Grayson when I was growing up and Dad at the age I am now.

Q9. If you were to create and bake a cupcake inspired by the Omegas (past and present), what would it look and taste like, and what would you call it? 
First of all, it would only be sold in the Alpha Bakery, which played a prominent role in Book 1. Due to the Omegas’ undercover nature, I think the cupcake would have to look very different than it tastes. So perhaps it has the appearance of a plain yellow cupcake with a surprising chocolate pudding inside.
It would be called the Muy Agemo Cupcake, which sounds like it has some sort of Latin flavor to it but is really Omega Yum spelled backwards. (You know how much those Omegas love their word games)

BONUS
I thought I’d give you the inside scoop on some of the name origins in the Dead City universe.

Molly Bigelow
I picked Molly’s name just based on the sound of it but film director Kathryn Bigelow inspired her last name. She’s really smart and talented and she makes great action movies. I thought she was a perfect role model for Molly. I also liked the contradictions of “big” and “low” being in Molly’s name because at different times she is each.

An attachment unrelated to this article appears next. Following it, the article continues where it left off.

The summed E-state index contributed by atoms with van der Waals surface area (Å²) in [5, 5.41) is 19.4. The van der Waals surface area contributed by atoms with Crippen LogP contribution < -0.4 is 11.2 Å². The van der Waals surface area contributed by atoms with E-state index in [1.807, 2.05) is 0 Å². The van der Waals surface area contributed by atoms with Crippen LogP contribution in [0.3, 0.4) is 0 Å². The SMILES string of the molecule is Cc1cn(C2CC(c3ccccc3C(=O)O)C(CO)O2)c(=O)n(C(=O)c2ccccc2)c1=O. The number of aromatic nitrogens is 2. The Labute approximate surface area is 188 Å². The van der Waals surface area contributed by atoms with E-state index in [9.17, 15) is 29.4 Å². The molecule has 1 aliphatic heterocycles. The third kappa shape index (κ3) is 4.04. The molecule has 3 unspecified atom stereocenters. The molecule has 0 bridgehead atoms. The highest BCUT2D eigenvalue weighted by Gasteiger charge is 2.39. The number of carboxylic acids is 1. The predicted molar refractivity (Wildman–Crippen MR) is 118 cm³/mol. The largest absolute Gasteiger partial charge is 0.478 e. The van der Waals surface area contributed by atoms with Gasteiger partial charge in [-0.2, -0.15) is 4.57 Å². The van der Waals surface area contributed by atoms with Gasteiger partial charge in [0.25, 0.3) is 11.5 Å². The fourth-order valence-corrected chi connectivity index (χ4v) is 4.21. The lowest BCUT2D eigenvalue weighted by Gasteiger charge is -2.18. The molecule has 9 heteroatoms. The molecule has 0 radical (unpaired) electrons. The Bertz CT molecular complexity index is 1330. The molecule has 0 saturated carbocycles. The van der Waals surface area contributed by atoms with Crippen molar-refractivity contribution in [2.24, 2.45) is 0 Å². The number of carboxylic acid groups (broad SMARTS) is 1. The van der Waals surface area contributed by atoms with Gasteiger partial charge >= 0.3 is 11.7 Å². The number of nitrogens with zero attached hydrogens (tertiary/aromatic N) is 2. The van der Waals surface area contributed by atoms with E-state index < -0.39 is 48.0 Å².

Alex and Grayson
Alex and Grayson were named after my two sons and Blue Moon is dedicated to them.

Marek Blackwell
In the middle of writing Dead City I was on a business trip to Washington and I visited an old college friend and her family. I really hit it off with her husband whose name is Marek. In the middle of telling them the story, I said, “Your name sounds like an evil zombie. Can I use it?” He was thrilled and I think he dressed up like a zombie last Halloween as a result. 

Rosemary Collins
My agent is Rosemary Stimola and a dear friend of both of ours is Suzanne Collins. In fact, Suzanne was the one who encouraged me to write a book and Rosemary is the one who helped make it a reality. Since Molly wouldn’t exist if it weren’t for the two of them, I thought it best to name her mother Rosemary Collins. 

Thanks SO MUCH, James, for stopping by! I love the bonus info about your characters' names. Readers- you MUST read this series!!!